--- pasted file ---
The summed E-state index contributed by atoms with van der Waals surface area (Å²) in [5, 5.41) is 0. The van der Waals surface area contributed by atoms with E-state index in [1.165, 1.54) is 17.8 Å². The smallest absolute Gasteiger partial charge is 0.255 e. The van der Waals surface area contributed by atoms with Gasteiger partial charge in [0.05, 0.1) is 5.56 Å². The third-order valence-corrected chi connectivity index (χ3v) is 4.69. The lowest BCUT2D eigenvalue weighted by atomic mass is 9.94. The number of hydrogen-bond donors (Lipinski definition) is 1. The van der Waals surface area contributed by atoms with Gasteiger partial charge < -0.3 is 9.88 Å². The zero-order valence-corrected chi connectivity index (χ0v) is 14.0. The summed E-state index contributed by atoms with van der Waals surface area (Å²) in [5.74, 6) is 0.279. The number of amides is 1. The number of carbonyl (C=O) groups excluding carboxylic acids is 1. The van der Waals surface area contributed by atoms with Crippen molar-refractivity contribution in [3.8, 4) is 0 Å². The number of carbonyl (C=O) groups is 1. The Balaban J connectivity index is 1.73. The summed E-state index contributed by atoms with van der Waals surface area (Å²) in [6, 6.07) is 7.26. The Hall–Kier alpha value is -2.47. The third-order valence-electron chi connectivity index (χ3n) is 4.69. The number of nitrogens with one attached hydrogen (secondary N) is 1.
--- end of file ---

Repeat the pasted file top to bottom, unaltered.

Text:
The summed E-state index contributed by atoms with van der Waals surface area (Å²) in [5, 5.41) is 0. The van der Waals surface area contributed by atoms with E-state index in [1.165, 1.54) is 17.8 Å². The smallest absolute Gasteiger partial charge is 0.255 e. The van der Waals surface area contributed by atoms with Gasteiger partial charge in [0.05, 0.1) is 5.56 Å². The third-order valence-corrected chi connectivity index (χ3v) is 4.69. The lowest BCUT2D eigenvalue weighted by atomic mass is 9.94. The number of hydrogen-bond donors (Lipinski definition) is 1. The van der Waals surface area contributed by atoms with Gasteiger partial charge < -0.3 is 9.88 Å². The zero-order valence-corrected chi connectivity index (χ0v) is 14.0. The summed E-state index contributed by atoms with van der Waals surface area (Å²) in [5.74, 6) is 0.279. The number of amides is 1. The number of carbonyl (C=O) groups excluding carboxylic acids is 1. The van der Waals surface area contributed by atoms with Crippen molar-refractivity contribution in [3.8, 4) is 0 Å². The number of carbonyl (C=O) groups is 1. The Balaban J connectivity index is 1.73. The summed E-state index contributed by atoms with van der Waals surface area (Å²) in [6, 6.07) is 7.26. The Hall–Kier alpha value is -2.47. The third-order valence-electron chi connectivity index (χ3n) is 4.69. The number of nitrogens with one attached hydrogen (secondary N) is 1.